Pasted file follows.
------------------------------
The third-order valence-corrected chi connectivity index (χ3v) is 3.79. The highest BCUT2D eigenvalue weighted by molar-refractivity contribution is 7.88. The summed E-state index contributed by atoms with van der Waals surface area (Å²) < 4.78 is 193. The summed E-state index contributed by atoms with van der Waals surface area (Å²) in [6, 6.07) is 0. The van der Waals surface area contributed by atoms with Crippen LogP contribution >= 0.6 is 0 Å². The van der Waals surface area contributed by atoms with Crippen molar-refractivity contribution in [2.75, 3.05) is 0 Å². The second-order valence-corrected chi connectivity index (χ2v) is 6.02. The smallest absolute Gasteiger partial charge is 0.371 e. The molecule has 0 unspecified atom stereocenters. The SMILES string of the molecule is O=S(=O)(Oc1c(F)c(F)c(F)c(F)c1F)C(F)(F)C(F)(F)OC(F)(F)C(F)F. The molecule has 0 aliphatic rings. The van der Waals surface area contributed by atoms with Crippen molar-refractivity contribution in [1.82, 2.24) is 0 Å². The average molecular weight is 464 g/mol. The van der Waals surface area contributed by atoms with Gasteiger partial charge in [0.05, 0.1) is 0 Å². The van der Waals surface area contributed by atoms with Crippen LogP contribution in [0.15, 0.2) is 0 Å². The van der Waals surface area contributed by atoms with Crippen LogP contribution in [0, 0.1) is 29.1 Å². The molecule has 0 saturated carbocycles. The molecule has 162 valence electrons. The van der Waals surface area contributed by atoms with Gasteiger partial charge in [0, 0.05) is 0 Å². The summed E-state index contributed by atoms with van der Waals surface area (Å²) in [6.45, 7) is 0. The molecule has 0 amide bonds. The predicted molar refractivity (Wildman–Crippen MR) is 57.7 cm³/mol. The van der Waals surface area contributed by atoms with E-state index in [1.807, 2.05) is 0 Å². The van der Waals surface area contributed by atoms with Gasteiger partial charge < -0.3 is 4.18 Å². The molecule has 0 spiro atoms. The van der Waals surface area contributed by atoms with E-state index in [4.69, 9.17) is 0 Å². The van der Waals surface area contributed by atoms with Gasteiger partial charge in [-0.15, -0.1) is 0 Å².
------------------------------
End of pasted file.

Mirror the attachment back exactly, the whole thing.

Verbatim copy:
The third-order valence-corrected chi connectivity index (χ3v) is 3.79. The highest BCUT2D eigenvalue weighted by molar-refractivity contribution is 7.88. The summed E-state index contributed by atoms with van der Waals surface area (Å²) < 4.78 is 193. The summed E-state index contributed by atoms with van der Waals surface area (Å²) in [6, 6.07) is 0. The van der Waals surface area contributed by atoms with Crippen LogP contribution >= 0.6 is 0 Å². The van der Waals surface area contributed by atoms with Crippen molar-refractivity contribution in [2.75, 3.05) is 0 Å². The second-order valence-corrected chi connectivity index (χ2v) is 6.02. The smallest absolute Gasteiger partial charge is 0.371 e. The molecule has 0 unspecified atom stereocenters. The SMILES string of the molecule is O=S(=O)(Oc1c(F)c(F)c(F)c(F)c1F)C(F)(F)C(F)(F)OC(F)(F)C(F)F. The molecule has 0 aliphatic rings. The van der Waals surface area contributed by atoms with Crippen molar-refractivity contribution in [1.82, 2.24) is 0 Å². The average molecular weight is 464 g/mol. The van der Waals surface area contributed by atoms with Gasteiger partial charge in [0.05, 0.1) is 0 Å². The van der Waals surface area contributed by atoms with Crippen LogP contribution in [0.15, 0.2) is 0 Å². The van der Waals surface area contributed by atoms with Crippen LogP contribution in [0, 0.1) is 29.1 Å². The molecule has 0 saturated carbocycles. The molecule has 162 valence electrons. The van der Waals surface area contributed by atoms with Gasteiger partial charge in [0, 0.05) is 0 Å². The summed E-state index contributed by atoms with van der Waals surface area (Å²) in [6.45, 7) is 0. The molecule has 0 amide bonds. The predicted molar refractivity (Wildman–Crippen MR) is 57.7 cm³/mol. The van der Waals surface area contributed by atoms with E-state index in [1.807, 2.05) is 0 Å². The van der Waals surface area contributed by atoms with Gasteiger partial charge < -0.3 is 4.18 Å². The molecule has 0 spiro atoms. The van der Waals surface area contributed by atoms with E-state index in [4.69, 9.17) is 0 Å². The van der Waals surface area contributed by atoms with Gasteiger partial charge in [-0.15, -0.1) is 0 Å².